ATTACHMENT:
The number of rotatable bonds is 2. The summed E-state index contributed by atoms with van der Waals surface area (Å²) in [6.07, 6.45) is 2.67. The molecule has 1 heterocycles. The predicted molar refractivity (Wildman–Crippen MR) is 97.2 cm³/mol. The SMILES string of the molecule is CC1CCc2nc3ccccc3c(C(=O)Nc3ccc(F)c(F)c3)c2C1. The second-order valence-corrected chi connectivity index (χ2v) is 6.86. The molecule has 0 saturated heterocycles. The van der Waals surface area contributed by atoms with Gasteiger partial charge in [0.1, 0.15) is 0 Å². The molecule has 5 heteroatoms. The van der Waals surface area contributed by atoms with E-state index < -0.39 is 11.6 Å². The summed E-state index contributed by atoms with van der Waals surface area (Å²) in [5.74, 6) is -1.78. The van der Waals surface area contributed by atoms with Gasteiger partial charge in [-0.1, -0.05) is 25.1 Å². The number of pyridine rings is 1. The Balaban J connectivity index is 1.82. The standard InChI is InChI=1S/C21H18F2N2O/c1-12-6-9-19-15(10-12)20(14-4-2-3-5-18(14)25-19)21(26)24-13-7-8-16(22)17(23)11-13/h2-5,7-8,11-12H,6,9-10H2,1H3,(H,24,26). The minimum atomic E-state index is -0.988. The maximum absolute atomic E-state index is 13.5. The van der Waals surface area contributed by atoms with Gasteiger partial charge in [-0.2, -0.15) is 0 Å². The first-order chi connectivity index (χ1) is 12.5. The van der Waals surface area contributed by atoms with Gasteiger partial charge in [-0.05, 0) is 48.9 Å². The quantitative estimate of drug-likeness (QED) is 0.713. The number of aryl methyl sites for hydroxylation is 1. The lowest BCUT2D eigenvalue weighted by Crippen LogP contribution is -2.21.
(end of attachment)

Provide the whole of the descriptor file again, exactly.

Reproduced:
The number of rotatable bonds is 2. The summed E-state index contributed by atoms with van der Waals surface area (Å²) in [6.07, 6.45) is 2.67. The molecule has 1 heterocycles. The predicted molar refractivity (Wildman–Crippen MR) is 97.2 cm³/mol. The SMILES string of the molecule is CC1CCc2nc3ccccc3c(C(=O)Nc3ccc(F)c(F)c3)c2C1. The second-order valence-corrected chi connectivity index (χ2v) is 6.86. The molecule has 0 saturated heterocycles. The van der Waals surface area contributed by atoms with Gasteiger partial charge in [0.1, 0.15) is 0 Å². The molecule has 5 heteroatoms. The van der Waals surface area contributed by atoms with E-state index < -0.39 is 11.6 Å². The summed E-state index contributed by atoms with van der Waals surface area (Å²) in [5.74, 6) is -1.78. The van der Waals surface area contributed by atoms with Gasteiger partial charge in [-0.1, -0.05) is 25.1 Å². The number of pyridine rings is 1. The Balaban J connectivity index is 1.82. The standard InChI is InChI=1S/C21H18F2N2O/c1-12-6-9-19-15(10-12)20(14-4-2-3-5-18(14)25-19)21(26)24-13-7-8-16(22)17(23)11-13/h2-5,7-8,11-12H,6,9-10H2,1H3,(H,24,26). The minimum atomic E-state index is -0.988. The maximum absolute atomic E-state index is 13.5. The van der Waals surface area contributed by atoms with Gasteiger partial charge in [-0.2, -0.15) is 0 Å². The first-order chi connectivity index (χ1) is 12.5. The van der Waals surface area contributed by atoms with Gasteiger partial charge in [-0.05, 0) is 48.9 Å². The quantitative estimate of drug-likeness (QED) is 0.713. The number of aryl methyl sites for hydroxylation is 1. The lowest BCUT2D eigenvalue weighted by Crippen LogP contribution is -2.21.